Yet, more worrisome is the apparent indifference of President Muhammadu Buhari over the ongoing killings. It took public excoriation from many quarters to squeeze out a tepid press statement from presidential media aides in respect of the issue. This has unfortunately fuelled the belief in some quarters, rightly or wrongly, that the president, a Fulani himself, is sympathetic to the herdsmen at the centre of the conflict. The mistrusts that this presidential indifference has bred is inimical to lasting peace in Kaduna. Most worrying still, is that President Buhari is wittingly or unwittingly framing himself as a leader incapable of rising beyond narrow, primordial considerations in tackling matters of national importance.

The non-challant approach to conflicts involving herdsmen was an issue of much media debate in the wake of the attacks on farmers in Benue, Enugu and a few other places in months past. Rather than cement further, the increasing perception of the president as a sectional figure, General Buhari could have acted swiftly and decisively in the present Kaduna crisis to demonstrate to all in very clear terms the commitment to being a president for all as he swore to.

All over the world, we see the value attached to lives as leaders show up in areas where there are crisis, to console, identify with, and reassure their citizens in words and deeds that the people’s lives matter to those in power. In July 2016, President Francois Hollande of France was an early caller in Saint Etienne-du-Rouvray, where terrorists had killed a local clergyman. This was in spite of the fact that the assailants were killed at the scene by security agents. Earlier in 2015, in the wake of the murder of nine worshippers by the white supremacist, Dylan Roof, at a church in Charleston, President Obama visited the community to grieve with them. The import of this is very clear. When tragedies happen, it is expected of leaders to demonstrate empathy and commitment to a healing process. When tragedies occur as a result of conflict, it is even more imperative that a leader intervenes symbolically, calming jarred nerves and going beyond that to show the way forward in the interest of enduring peace, and more importantly, justice.

On this score, President Buhari has been grossly wanting. Unfortunately, such a disposition is not likely to be met with indifference from the feuding parties. It has the dangerous tendency to infuriate and energize further, those who perceive themselves as victims, while equally emboldening those accused of committing serious atrocities. In the absence of decisive and effective leadership, a conflict of this nature can only breed more anarchy and disorder, as people interpret justice and fairness from the perspective of self-interest. Ineffectiveness is a great incentive for degeneration into a Hobessian state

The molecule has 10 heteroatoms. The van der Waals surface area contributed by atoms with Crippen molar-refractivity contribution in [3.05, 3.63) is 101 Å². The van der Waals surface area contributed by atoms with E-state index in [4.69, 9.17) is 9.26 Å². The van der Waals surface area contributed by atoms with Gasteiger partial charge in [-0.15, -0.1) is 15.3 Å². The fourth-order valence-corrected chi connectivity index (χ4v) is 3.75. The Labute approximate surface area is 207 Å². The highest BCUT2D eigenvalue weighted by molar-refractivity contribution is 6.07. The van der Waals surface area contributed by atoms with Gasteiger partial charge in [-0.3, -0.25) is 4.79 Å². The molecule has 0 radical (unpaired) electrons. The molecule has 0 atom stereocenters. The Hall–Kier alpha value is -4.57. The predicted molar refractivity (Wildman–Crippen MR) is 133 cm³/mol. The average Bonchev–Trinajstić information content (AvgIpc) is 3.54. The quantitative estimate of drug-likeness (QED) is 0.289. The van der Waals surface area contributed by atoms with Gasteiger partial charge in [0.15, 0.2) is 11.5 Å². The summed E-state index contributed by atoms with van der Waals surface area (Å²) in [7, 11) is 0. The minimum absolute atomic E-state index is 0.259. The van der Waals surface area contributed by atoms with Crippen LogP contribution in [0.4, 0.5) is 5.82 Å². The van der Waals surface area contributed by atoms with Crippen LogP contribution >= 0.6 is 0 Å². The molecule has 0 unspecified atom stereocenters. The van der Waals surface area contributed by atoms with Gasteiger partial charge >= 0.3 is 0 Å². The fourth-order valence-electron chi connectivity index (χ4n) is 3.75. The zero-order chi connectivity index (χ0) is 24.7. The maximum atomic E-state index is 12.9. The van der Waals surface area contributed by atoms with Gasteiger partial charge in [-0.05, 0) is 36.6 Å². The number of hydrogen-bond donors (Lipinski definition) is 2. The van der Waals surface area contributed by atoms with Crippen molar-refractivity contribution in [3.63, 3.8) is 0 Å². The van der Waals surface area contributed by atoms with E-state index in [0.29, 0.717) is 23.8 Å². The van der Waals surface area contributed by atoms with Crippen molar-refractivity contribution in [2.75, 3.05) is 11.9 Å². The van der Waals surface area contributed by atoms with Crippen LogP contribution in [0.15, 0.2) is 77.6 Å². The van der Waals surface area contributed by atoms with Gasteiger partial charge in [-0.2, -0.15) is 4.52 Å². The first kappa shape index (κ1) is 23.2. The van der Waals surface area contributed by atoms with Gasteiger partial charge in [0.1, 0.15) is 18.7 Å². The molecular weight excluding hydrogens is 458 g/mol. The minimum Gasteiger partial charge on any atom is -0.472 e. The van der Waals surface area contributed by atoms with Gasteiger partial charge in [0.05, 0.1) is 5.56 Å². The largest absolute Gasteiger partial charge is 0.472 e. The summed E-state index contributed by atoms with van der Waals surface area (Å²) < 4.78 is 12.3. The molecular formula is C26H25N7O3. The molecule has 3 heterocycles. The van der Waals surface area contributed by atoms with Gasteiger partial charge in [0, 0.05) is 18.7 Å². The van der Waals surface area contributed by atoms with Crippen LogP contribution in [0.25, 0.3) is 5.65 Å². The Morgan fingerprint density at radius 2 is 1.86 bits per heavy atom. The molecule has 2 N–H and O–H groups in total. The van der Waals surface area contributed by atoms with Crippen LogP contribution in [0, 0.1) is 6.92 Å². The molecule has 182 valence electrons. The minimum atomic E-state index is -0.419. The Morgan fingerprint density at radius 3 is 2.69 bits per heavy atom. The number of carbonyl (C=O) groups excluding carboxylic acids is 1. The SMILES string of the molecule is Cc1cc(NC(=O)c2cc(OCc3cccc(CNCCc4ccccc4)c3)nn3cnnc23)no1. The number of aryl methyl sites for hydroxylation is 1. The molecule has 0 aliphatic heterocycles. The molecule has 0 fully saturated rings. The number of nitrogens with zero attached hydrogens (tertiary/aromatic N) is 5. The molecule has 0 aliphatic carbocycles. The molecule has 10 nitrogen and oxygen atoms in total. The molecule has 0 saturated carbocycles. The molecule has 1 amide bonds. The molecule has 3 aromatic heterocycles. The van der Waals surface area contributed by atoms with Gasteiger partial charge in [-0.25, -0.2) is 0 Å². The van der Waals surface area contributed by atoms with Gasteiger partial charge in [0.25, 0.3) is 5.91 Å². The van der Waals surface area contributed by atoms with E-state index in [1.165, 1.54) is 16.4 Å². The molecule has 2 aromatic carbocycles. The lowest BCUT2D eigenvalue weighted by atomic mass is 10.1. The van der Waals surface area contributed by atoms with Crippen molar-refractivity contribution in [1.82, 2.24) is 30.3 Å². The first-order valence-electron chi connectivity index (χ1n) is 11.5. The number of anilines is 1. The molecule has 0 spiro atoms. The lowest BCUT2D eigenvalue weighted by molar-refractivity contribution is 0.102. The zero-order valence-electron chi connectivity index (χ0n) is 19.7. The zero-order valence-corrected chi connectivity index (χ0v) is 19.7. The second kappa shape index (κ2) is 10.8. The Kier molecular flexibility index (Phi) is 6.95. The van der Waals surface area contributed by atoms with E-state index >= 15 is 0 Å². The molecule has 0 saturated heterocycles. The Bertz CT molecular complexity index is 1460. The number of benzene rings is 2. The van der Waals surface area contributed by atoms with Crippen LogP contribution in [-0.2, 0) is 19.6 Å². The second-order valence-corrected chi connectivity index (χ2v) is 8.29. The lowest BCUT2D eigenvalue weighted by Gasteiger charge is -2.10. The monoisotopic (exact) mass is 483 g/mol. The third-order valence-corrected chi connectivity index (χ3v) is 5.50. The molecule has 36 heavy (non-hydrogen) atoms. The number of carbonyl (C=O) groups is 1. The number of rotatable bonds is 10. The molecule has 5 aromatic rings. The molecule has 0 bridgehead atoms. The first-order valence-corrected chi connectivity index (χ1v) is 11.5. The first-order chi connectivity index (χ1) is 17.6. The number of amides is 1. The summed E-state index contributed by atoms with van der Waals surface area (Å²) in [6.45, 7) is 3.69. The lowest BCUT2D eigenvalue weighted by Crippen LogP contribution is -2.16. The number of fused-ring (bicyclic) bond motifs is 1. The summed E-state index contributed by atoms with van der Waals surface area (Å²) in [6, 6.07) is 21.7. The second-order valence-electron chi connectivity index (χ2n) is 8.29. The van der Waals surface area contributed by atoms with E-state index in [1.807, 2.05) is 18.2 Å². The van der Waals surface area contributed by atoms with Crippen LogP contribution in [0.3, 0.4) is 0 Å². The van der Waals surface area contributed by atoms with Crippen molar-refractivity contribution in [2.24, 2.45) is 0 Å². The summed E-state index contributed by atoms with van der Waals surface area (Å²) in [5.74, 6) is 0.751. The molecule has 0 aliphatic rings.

The federal government has decided to establish an Army formation in the part of southern Kaduna most prone to conflicts in order to restore peace. It remains to be seen if such a move will yield expected results in an area where distrust and accusations of connivance on the part of the Armed Forces are rife. In any case, the establishment of a military formation is at best a medium to long term solution which in itself is not encompassing. Peace enforcement all over the world is a temporary measure which precedes peace-building.

Achieving the latter requires establishing the credibility of government and its institutions as unbiased arbiters, dispelling methodically the grounds for further discord between the different sides, and bringing reforms carefully designed to address holistically, the numerous dimensions of the crisis.

In the case of Kaduna, finding lasting peace ought to factor in the political, economic, religious and social dimensions that the contesta has assumed. Areas of influence for each group must be clearly delineated and made binding to the satisfaction of all ethnic groups and other interested parties, while issues relating to the transition from the grazing approach to ranching by herdsmen equally requires a definitive resolution. Efforts must also be made to bring to justice, those known to have committed grave crimes on both sides. These steps, among others will go a long way in restoring trust, a sense of fairness and safety, and the needed peace and order upon which any developmental agenda can be predicated.

Adeolu lectures at the Lagos State University

About the author

Adeeko Ademola

Fiery Writer • Online Publicist • Content Manager • Entrepreneur • Patriotic Nigerian